Seeking new ways to increase revenues, theatres looked to Europe, where cinema ads had long been a fixture and where, historically, they haven't been regarded with the same irritation. (In North America, drive- ins featured ads designed to boost sales at the snack bar, but otherwise, most audiences were protected from ads for anything but "Coming Attractions.") I talked to a colleague in the U.K. about the theatre-ad phenomenon in Europe, and he sent me back a treasury of useful information. For instance, studies show that ritual is an important aspect of moviegoing, which is cherished as a shared experience, and in Britain, where cinema ads have been accepted, even embraced, for many years as part of that ritual. But there's a catch: British audiences expect to be entertained by the ads. Although some North American cinema ads are lovingly constructed for theatre audiences, the majority suffer from entertainment deficit. Many, in fact, are only TV ads recycled for the big screen, and they wind up looking like . . . just that. Two key insights emerged from my chat with my colleague across the pond: one is that cinema ads featuring strong soundtracks and humour stand out; the other is that consumers believe cinema advertisers are special, and the brands publicized in movie houses are more successful. But can North American cinema ads build up that sort of reputation? Their window of opportunity is closing fast.
Many of those drive- in snack ads fit the coveted "so bad, they're good" category and have been fondly revived on YouTube.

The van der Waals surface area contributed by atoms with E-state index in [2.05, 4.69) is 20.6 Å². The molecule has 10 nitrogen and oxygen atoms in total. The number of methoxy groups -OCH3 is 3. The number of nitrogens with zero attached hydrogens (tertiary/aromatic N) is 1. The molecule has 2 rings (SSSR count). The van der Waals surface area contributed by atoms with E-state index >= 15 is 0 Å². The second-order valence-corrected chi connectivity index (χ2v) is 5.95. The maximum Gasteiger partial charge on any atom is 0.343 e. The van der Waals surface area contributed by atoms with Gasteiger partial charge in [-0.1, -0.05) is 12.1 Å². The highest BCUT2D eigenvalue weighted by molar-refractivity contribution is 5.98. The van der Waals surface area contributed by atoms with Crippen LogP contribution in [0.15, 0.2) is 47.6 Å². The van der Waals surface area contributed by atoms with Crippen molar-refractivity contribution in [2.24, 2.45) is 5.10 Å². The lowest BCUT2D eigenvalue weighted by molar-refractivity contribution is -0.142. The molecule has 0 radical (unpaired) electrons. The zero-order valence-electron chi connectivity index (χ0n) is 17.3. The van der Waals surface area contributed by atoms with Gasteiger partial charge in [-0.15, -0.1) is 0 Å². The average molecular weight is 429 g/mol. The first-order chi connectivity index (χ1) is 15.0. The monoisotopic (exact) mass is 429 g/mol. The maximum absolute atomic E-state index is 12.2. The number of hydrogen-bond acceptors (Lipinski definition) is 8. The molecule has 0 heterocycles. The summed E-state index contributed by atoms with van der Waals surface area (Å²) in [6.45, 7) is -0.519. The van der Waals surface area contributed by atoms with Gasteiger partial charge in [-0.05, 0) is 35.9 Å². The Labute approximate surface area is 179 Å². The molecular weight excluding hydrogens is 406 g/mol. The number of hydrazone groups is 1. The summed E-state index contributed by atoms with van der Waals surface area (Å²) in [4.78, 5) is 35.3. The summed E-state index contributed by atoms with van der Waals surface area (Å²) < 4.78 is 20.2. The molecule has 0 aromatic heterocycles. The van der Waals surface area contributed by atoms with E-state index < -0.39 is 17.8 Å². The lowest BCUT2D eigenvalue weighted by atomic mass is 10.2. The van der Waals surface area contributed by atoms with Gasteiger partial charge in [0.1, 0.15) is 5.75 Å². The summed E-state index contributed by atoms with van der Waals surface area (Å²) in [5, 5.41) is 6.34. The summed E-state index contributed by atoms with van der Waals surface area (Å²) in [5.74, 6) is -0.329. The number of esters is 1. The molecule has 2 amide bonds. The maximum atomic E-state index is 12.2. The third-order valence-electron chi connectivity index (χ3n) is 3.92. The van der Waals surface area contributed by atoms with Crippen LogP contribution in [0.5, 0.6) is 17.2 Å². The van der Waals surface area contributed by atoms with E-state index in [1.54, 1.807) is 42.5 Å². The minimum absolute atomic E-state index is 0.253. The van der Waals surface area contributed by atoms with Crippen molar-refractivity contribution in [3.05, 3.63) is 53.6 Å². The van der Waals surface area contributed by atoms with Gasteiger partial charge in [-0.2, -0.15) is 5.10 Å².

These days the moviegoer has been demoted from welcome guest to mere chattel, whose time and attention are commodified and sold to a growing number of advertisers. Free (but ad- laden) magazines in the lobby promote upcoming films, ads appear in pre- movie slide shows projected onto the big screen, movie times are adjusted to include cinema ads among the "Coming Attractions" trailers, and all manner of product placements might be tucked within the feature film.
It isn't the advertising itself that causes movie theatres to violate the contract here in North America. It's the erosion of the moviegoing experience, from an evening focused on giving the audience a hilarious, pleasurable, or cathartic time to a litany of non- entertaining sales devices designed to exploit a captive audience.
And for this you pay them.
MEDIA COMPANIES: THE LITTLE DEVILS ON THE SHOULDER
If advertisers are the signatories— and violators— of the contract, "media companies" are enablers, the little devils on their shoulders, tempting them with opportunities to reach new audiences— too often without giving anything back. It's media companies who erect billboards, sell time on TV and radio, and otherwise clutter up public places and airwaves. Their mission is to place ads in as many places as possible: stuffed into the bottoms of golf holes, painted on bicycle paths, projected onto the floors of shopping malls, transmitted to televisions in classrooms. Advertisers, rightly, take the flak; media companies pocket the dough.
The media companies' love for ad clutter, and advertisers' contempt for it, are inversely proportional. Agencies hate that you're bombarded with ads, most of which divert your attention from ads for their clients. Media companies build their business on exposing you to as many ads as possible and on the creation of new ad media, each of which adds another stone to the pockets of advertisers drowning in a sea of clutter.
Me-di-a com-pan-ies (noun) don't create ads. They buy, sell, and sometimes own the space and broadcast time used for advertising. They might rent out space on billboards they own or buy print space or broadcast time on behalf of advertisers. Many of these companies are creating new media to sell to advertisers, such as the ads in elevators, golf holes, and washrooms described earlier.